I Like to Move It, Move It!

Dreary weather giving you the blues? Want to get active, but prefer to stay dry? Try some of these great indoor activities to get you moving!

  • Cosmic Kids Yoga: A YouTube channel with fun themes and great ways to get your body moving. 
  • GoNoodle: Guided dancing videos and workouts with fresh start fitness.
  • Glenn Higgins Fitness: Another YouTube option that bases his workouts on characters like Spider-Man and Black Panther.
  • Zumba Kids: Did you know Ms. Bayer teaches Zumba? Zumba Kids shows you how to do it, too!
  • 15 More Ideas for getting your kiddos moving while stuck inside!

Become a Math Ace

Math games with deck of cardsAlthough we have XtraMath and iReady at our fingertips for number fluency and math practice, I thought it would be fun to infuse some games into math while we’re away. Below are several games that can be played with something you probably already have at home: a deck of standard playing cards! So, grab your deck, and let’s play!

Total of 10
In Total of 10, students are trying to find cards that total 10. The goal is to empty their total of 10 board so that they have no cards left. This game is terrific because it is a solitaire style game–it can be played independently or as a team. Visit First Grader Round Up to learn how to play and for two more fun and easy base 10 games!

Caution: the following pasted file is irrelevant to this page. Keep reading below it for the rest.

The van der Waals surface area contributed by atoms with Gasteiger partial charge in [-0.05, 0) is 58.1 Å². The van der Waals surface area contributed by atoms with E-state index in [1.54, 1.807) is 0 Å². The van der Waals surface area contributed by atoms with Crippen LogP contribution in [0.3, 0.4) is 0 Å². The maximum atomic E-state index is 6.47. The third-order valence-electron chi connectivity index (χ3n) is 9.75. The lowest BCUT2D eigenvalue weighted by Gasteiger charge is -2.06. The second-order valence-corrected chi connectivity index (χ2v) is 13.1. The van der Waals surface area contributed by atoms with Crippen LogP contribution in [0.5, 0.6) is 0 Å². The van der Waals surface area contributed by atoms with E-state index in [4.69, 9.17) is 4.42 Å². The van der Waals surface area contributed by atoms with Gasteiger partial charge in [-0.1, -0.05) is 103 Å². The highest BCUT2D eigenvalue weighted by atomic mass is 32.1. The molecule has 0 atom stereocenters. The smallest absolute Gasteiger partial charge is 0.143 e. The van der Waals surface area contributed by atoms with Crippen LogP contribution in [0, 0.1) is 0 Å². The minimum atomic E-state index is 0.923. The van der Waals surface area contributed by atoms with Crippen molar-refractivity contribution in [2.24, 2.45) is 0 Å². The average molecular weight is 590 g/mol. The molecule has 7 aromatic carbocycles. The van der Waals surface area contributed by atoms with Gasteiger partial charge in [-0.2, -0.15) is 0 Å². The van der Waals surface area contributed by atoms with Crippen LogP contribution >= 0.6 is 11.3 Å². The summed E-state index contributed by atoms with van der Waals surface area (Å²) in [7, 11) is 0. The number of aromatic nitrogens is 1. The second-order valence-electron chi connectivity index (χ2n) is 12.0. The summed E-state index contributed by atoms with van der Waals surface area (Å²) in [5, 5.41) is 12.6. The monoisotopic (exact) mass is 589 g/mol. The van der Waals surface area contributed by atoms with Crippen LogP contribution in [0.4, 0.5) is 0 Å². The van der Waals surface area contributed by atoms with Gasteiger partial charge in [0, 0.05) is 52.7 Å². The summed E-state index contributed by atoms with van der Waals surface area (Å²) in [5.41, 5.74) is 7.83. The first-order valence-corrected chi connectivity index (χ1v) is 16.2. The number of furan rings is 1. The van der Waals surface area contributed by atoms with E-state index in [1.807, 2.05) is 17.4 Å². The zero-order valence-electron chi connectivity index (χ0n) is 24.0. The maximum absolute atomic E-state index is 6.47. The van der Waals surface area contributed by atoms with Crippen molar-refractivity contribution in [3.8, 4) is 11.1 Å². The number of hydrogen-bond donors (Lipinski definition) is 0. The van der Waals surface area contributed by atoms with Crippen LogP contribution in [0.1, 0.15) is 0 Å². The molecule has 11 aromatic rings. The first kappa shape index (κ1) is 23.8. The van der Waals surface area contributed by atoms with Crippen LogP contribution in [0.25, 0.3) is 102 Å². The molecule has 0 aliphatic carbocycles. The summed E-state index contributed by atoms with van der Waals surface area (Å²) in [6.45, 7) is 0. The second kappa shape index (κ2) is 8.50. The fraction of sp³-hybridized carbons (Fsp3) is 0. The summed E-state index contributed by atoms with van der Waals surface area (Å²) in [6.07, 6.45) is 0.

Make a 10 (or a 15 or 20 or…)
One of the terrific things about math card games is that many of them can be customized for various concepts and skill levels. The original goal of this game was to look at the cards you’re dealt to find ones that add up to 10, but it can be changed to 15, 20, or any number you choose. You can also add to the difficulty by allowing addition and subtraction (for example, you could use 8+4=12 or 12-2=10). Get the rules and free printable mats here. Continue reading Become a Math Ace

Distance Learning Roll Out

kid-using-chromebookThe past week has been full of trainings, meetings and planning as we prepared to rollout distance learning to students across the district. Thank you for your patience as we’ve worked through how to provide instruction to your student(s) during this unprecedented event. Below you will find lots of information about how to access resources and keep your child engaged in this new teaching and learning model.

Work Packets
Several families have asked questions regarding paper/pencil work packets. All packets that were requested have been mailed. I have heard from some families that they are just arriving today! These packets are supplemental, and there is no need to return them. You may choose to do as much or as little of these packets as your family chooses. They will not be graded. At this time, the district has no plans to continue mailing paper packets home. Instead, instructional materials are being made available on the district website here